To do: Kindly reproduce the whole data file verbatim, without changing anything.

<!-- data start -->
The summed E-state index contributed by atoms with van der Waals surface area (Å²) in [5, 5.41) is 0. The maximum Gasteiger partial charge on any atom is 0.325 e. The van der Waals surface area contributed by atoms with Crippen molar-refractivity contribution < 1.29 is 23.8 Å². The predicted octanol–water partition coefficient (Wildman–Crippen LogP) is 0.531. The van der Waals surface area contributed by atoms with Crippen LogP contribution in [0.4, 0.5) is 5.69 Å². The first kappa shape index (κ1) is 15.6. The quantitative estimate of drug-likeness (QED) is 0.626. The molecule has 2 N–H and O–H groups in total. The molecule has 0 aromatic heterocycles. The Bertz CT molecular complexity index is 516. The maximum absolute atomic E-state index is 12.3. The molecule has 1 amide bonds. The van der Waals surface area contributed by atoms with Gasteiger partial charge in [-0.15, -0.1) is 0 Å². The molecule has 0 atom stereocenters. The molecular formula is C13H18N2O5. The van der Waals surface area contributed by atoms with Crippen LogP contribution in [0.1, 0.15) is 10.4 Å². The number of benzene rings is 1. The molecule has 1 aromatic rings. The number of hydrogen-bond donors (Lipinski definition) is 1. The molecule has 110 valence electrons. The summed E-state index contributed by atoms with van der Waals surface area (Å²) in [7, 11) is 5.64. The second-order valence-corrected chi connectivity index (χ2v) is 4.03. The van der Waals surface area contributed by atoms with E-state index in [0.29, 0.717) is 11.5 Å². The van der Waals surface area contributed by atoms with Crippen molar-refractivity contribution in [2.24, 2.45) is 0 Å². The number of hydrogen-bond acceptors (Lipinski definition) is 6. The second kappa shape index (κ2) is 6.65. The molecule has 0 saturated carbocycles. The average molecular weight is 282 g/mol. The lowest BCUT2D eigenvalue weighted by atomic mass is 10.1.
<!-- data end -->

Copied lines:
The summed E-state index contributed by atoms with van der Waals surface area (Å²) in [5, 5.41) is 0. The maximum Gasteiger partial charge on any atom is 0.325 e. The van der Waals surface area contributed by atoms with Crippen molar-refractivity contribution < 1.29 is 23.8 Å². The predicted octanol–water partition coefficient (Wildman–Crippen LogP) is 0.531. The van der Waals surface area contributed by atoms with Crippen LogP contribution in [0.4, 0.5) is 5.69 Å². The first kappa shape index (κ1) is 15.6. The quantitative estimate of drug-likeness (QED) is 0.626. The molecule has 2 N–H and O–H groups in total. The molecule has 0 aromatic heterocycles. The Bertz CT molecular complexity index is 516. The maximum absolute atomic E-state index is 12.3. The molecule has 1 amide bonds. The van der Waals surface area contributed by atoms with Gasteiger partial charge in [-0.15, -0.1) is 0 Å². The molecule has 0 atom stereocenters. The molecular formula is C13H18N2O5. The van der Waals surface area contributed by atoms with Crippen LogP contribution in [0.1, 0.15) is 10.4 Å². The number of benzene rings is 1. The molecule has 1 aromatic rings. The number of hydrogen-bond donors (Lipinski definition) is 1. The molecule has 110 valence electrons. The summed E-state index contributed by atoms with van der Waals surface area (Å²) in [7, 11) is 5.64. The second-order valence-corrected chi connectivity index (χ2v) is 4.03. The van der Waals surface area contributed by atoms with E-state index in [0.29, 0.717) is 11.5 Å². The van der Waals surface area contributed by atoms with Crippen molar-refractivity contribution in [2.24, 2.45) is 0 Å². The number of hydrogen-bond acceptors (Lipinski definition) is 6. The second kappa shape index (κ2) is 6.65. The molecule has 0 saturated carbocycles. The average molecular weight is 282 g/mol. The lowest BCUT2D eigenvalue weighted by atomic mass is 10.1.